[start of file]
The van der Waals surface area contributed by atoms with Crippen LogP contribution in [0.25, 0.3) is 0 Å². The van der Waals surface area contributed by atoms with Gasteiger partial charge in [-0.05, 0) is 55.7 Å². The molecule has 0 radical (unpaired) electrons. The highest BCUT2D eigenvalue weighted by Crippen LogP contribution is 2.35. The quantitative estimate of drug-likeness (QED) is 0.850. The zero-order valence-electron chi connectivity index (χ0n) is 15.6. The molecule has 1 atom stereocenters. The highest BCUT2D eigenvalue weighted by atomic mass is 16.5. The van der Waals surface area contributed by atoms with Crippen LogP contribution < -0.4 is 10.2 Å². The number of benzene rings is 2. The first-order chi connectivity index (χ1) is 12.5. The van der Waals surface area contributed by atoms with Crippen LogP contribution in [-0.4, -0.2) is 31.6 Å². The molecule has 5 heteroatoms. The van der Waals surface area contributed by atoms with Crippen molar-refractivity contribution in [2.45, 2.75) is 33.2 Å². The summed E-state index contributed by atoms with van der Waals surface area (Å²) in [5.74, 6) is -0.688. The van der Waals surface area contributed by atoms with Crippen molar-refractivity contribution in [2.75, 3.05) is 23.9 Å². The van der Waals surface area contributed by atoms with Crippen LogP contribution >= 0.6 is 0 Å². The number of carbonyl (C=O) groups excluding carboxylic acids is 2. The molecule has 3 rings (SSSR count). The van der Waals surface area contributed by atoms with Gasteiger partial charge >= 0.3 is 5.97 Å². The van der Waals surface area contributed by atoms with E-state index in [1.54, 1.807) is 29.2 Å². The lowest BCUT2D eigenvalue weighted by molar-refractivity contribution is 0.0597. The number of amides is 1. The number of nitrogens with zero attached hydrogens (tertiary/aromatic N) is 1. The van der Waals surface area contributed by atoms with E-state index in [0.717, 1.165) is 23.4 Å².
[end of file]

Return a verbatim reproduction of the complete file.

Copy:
The van der Waals surface area contributed by atoms with Crippen LogP contribution in [0.25, 0.3) is 0 Å². The van der Waals surface area contributed by atoms with Gasteiger partial charge in [-0.05, 0) is 55.7 Å². The molecule has 0 radical (unpaired) electrons. The highest BCUT2D eigenvalue weighted by Crippen LogP contribution is 2.35. The quantitative estimate of drug-likeness (QED) is 0.850. The zero-order valence-electron chi connectivity index (χ0n) is 15.6. The molecule has 1 atom stereocenters. The highest BCUT2D eigenvalue weighted by atomic mass is 16.5. The van der Waals surface area contributed by atoms with Crippen LogP contribution < -0.4 is 10.2 Å². The number of benzene rings is 2. The first-order chi connectivity index (χ1) is 12.5. The van der Waals surface area contributed by atoms with Crippen LogP contribution in [-0.4, -0.2) is 31.6 Å². The molecule has 5 heteroatoms. The van der Waals surface area contributed by atoms with Crippen molar-refractivity contribution in [2.45, 2.75) is 33.2 Å². The summed E-state index contributed by atoms with van der Waals surface area (Å²) in [5.74, 6) is -0.688. The van der Waals surface area contributed by atoms with Crippen molar-refractivity contribution in [2.75, 3.05) is 23.9 Å². The van der Waals surface area contributed by atoms with Crippen LogP contribution >= 0.6 is 0 Å². The number of carbonyl (C=O) groups excluding carboxylic acids is 2. The molecule has 3 rings (SSSR count). The van der Waals surface area contributed by atoms with Gasteiger partial charge >= 0.3 is 5.97 Å². The van der Waals surface area contributed by atoms with E-state index in [1.54, 1.807) is 29.2 Å². The lowest BCUT2D eigenvalue weighted by molar-refractivity contribution is 0.0597. The number of amides is 1. The number of nitrogens with zero attached hydrogens (tertiary/aromatic N) is 1. The van der Waals surface area contributed by atoms with E-state index in [0.717, 1.165) is 23.4 Å².